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9 Tips for Peaceful Co-Parenting With a Narcissist

by | Feb 7, 2024 | 0 comments

The term “narcissism” on this blog is used to describe a specific set of personality traits. It is not intended to be used as a professional diagnosis.

Is peaceful co-parenting even possible with a narcissist?

Yeah, I knew that’d be the first thing you asked.

When it comes to successful co-parenting with a narcissist, the first thing you need to do is manage your expectations.

If the situation is bad, it’s never going to be perfect.

Your narcissistic ex probably isn’t going to wake up one day and decide to be an amazing co-parent.

However, there are ways that YOU can create a more peaceful co-parenting situation with your narcissistic ex.

Ideally, after a separation or divorce, both parents will make the effort to share parenting responsibilities and be respectful to each other.

But when you’re dealing with a narcissist, that all goes out the window and the onus falls on you to create a less stressful situation.

It’s not fair, I know, but you have an opportunity to take the reigns and give your kiddo a healthier environment to grow and thrive.

Don’t believe me? Here are some tips to make that happen!

1. Put Your Kid’s Needs First

First of all, it’s crucial to understand that your kiddos are the most important part of co-parenting.

It can be easy to get wrapped up in the stress and drama your ex causes, but your child’s well-being should always come first.

The focus should be on what’s best for them, not on your relationship with your ex-partner. So when you’re making the effort to reduce conflict and stress and maintain a peaceful environment, it’s all for the kids.

When you start looking at the situation this way, it’s more motivating to put these other tips into action.

Yes, it’s stressful for you, but reducing that stress will be a byproduct of reducing the nonsense for your kid’s sake.

And it will help you avoid getting caught up in personal conflicts with your ex by staying calm and dealing with issues with a level head.

2. Set Boundaries With Your Ex

How exactly do you set boundaries with someone who is determined to overstep them?

Even if you have a court order outlining custody and parenting time, you can set rules as long as they don’t violate that order.

For instance, you can set communication boundaries (which we’ll talk more about in a sec). You can choose not to respond to your ex if their text message isn’t about your child.

And you can tell them that you won’t be responding to text messages that aren’t about your child.

You can choose not to allow them to change plans if they consistently give you short/no notice.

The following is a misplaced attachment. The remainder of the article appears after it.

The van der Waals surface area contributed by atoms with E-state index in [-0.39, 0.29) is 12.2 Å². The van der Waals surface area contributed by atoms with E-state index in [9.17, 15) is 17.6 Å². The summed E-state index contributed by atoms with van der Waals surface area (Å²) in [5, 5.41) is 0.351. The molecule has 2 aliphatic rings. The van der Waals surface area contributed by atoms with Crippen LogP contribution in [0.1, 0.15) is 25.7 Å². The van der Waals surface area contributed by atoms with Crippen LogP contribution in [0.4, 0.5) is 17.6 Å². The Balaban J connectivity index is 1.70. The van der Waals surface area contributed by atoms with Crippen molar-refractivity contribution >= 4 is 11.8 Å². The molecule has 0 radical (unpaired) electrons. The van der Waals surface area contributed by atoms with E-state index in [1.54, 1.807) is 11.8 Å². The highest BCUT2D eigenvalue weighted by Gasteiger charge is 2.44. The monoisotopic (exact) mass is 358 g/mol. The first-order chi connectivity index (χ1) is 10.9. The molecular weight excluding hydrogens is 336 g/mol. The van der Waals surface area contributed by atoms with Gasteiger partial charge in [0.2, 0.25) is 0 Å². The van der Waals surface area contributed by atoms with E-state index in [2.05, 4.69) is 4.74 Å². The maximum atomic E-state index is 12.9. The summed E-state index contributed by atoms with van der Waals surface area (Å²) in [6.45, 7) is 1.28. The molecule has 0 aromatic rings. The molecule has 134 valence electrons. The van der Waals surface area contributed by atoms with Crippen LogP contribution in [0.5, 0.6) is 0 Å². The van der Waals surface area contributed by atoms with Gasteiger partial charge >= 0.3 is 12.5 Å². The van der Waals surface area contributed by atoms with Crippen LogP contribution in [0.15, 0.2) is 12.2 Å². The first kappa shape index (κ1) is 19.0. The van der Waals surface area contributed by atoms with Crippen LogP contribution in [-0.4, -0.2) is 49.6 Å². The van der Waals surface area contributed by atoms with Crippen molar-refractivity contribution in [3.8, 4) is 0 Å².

If you’re anything like I was, then you probably feel like you have absolutely no control or power in this situation – but you do!

Even if these seem like small ways to set boundaries, they are empowering and they will help you find a more peaceful co-parenting situation.

3. Limit Communication

Okay, so let’s talk about limiting communication. Communication with a narcissistic co-parent is likely a HUGE source of your stress!

Taking control of it is one of the best ways you can create a more peaceful situation for you and your kiddo.

How do you do this? By limiting your communication to text or email.

By limiting parenting communication to written forms, the following happens:

  1. You have documented proof of what is said (more about that too!).
  2. You have the opportunity to decide if you need to respond.
  3. If you do, you have the opportunity to collect yourself and respond in a neutral and straightforward way.
  4. You can limit face-to-face conflict.
  5. You can keep your child from witnessing and being involved in conflict.

And the best part? If you can prove that your ex is purposefully difficult and verbally abusive, you can have these rules included in a court order!

4. Use a Co-Parenting App

If you’re worried about keeping track of communication and schedules and all of the finer details, you can always use an app like Our Family Wizard.

Narcissists love to use details and loopholes against their victims, so the more you can keep track of agreements, the less wiggle room they have to cause issues.

Plus, using an app holds everyone accountable so your ex can’t shirk their parenting responsibilities or deny things they have said.

It allows you to save conversations, set up calendars, and outline parenting plans.

I’ve actually heard of co-parents having this app court-ordered so both parents had to use it.

You can check out the app here. They have a free 30-day trial you can try out. If do click that link and sign up, I receive a small commission at no additional cost to you.

5. Anticipate Their Shenanigans

When I was in the early days of co-parenting with my narcissistic ex, I felt like I was drowning in a hurricane.

I couldn’t understand why he was treating me so horribly and I couldn’t figure out how to make him stop.

It was when I first started learning about narcissism that everything became clear. Once I was aware of his behaviors, I knew how to dodge them.